With fears about the economy impacting everyone's bottom line, small business owners who don't already obsess about ROI are likely to find themselves digging deeper into their data in the coming months. Chances are good they'll start with metrics like conversion rate, cost per lead, time on site and pass along rates. Those are all good, but I can't help but think they're overlooking one that's absolutely essential.

The Failure Metric

The evolution of a bad idea

I wrote about the likely hood of failure when it comes to viral campaigns this past summer, and pointed out the valuable lessons you can learn from them. In that article, I explained it like this:

Launching a viral attempt gives you the chance to see how your audience reacts to your message. You can run searches to follow the conversation, taking note of the good and the bad. You can segment your analytics to see which types of sites sent the most visitors to the campaign and which types of sites sent the most engaged visitors.

Based on the data you gather from these attempts, you can fine tune your campaign, your message and even your launch points to increase the chances of your next campaign succeeding.

The Failure Metric Holds Value Elsewhere

Now most people can pretty easily see the value of looking at failed viral campaigns, but a lot of us overlook the value of our other failed campaigns. Whether it's an email campaign, a paid search campaign, an organic search campaign or even a new social media attempt like a blog or participation in a forum, things are bound to go wrong every now and then.

Rohit Bhargava writes about this very thing in a post last week on the "soft metrics" of social media measurement. Under the "lessons learned" metric, he explains:

Sometimes failures can be the best thing to happen to a social media campaign. Doing something wrong gives you the chance to learn from your mistakes and perhaps even make your next campaign much more successful. The problem is that most metrics would record a campaign like this as having no redeeming qualities. That's not quite true and though most marketers know it, many don't have a way to share it.

Don't Just Shut Them Down, Learn From Them

I know it's going to be tempting to cut your spending in the areas that don't appear to be delivering over these next few months, but don't forget to take the time to really look at those campaigns first. Find out what parts of them worked and use that knowledge to build your next campaign. Find out what parts failed and see if you can figure out why. Look at feedback on your blog, on social media sites and from customers. If a product or campaign bombs, ask them why...and be open to the response.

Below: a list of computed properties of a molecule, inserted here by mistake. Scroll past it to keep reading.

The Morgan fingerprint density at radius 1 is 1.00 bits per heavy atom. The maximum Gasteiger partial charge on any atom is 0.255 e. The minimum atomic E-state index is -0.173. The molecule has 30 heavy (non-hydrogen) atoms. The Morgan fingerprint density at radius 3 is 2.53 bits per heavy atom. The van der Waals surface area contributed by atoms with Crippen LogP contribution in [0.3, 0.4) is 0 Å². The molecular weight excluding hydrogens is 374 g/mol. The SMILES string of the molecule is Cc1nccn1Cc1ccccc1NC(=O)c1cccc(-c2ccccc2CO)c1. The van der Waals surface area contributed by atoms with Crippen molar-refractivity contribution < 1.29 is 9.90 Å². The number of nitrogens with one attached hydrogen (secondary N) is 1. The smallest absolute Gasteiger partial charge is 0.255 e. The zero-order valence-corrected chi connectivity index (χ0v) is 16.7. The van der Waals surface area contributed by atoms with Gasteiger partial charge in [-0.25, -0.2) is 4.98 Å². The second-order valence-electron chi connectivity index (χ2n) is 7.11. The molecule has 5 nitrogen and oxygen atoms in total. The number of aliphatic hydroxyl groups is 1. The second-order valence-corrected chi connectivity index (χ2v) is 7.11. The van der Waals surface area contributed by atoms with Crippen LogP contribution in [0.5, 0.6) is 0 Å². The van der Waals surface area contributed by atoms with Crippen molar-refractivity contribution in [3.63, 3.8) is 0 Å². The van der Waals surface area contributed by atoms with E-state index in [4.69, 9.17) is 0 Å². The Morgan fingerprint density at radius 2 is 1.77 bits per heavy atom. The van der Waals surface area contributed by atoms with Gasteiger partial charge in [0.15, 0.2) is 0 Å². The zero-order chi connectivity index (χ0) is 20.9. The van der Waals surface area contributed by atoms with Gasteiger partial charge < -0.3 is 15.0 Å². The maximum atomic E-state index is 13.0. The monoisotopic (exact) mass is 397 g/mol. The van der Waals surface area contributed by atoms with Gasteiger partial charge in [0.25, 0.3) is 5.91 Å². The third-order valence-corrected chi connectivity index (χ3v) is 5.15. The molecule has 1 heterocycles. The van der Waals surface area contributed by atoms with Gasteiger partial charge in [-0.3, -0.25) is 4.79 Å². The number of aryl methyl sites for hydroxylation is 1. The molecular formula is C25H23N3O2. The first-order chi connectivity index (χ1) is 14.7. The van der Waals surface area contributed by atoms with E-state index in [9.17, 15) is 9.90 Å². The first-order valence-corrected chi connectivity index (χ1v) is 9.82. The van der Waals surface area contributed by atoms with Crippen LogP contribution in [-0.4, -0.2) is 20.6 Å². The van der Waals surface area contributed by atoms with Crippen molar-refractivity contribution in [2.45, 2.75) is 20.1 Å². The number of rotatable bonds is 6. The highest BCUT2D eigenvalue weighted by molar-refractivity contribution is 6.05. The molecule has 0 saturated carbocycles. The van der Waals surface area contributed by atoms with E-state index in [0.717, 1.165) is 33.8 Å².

Marketing budgets are about to tighten. The good news is the companies who manage to create and run campaigns with positive ROI will be able to grow and expand their campaigns due to less competition in the market place.

Embrace the failure metric in your campaign planning. It could be the key to leaping ahead of your competitors and coming out gold when these tough times are done.

October 20, 2008

Jennifer Laycock is the Editor of Search Engine Guide, the Social Media Faculty Chair for MarketMotive and offers small business social media strategy & consulting. Jennifer enjoys the challenge of finding unique and creative ways to connect with consumers without spending a fortune in marketing dollars. Though she now prefers to work with small businesses, Jennifer’s clients have included companies like Verizon, American Greetings and Highlights for Children.


Great Post! I couldn't agree more. I think that small businesses who are now engaging in Social Media need to realize that this type of campaign is meant for the long haul. The only way to be truly successful is to establish your goals for the campaign, create a strategic plan on how you can achieve those goals, and start doing it! Another thing is...be patient. Don't dismiss a certain idea or action, just because it isn't working. Figure out why its not working and then analyze whether or not its worth tweaking or getting rid of all together. However, its those ideas that will lead to bigger and better ones!

I look forward to reading more!

Judging by this quote, Thomas Edison would have agreed with your post ;)

"Many of life's failures are people who did not realize how close they were to success when they gave up."

Oh, please don't take fun out of enterpreneurship!


A post that really puts everything in perspective. I try to tell people that we learn more from our failures than our successes all the time, but this advice is never more important than now with the economy. Thanks for putting these thoughts together.

@ Kyle: Well I agree in principal, we learn from our mistakes. If we do manage to learn then it can hardly be called a failure.

@ Tyler: 1000 not to make a lightbulb? :)

@ Eric: I believe that "horses for courses" best describes that one. I've seen that social media can be very powerful, but also very useless. It's really a case of doing your homework, watching some bits fail miserably and others that flourish. But just because one aspect doesn't work it really is a bad idea to dismiss it all as being useless.

Jennifer great article as always.

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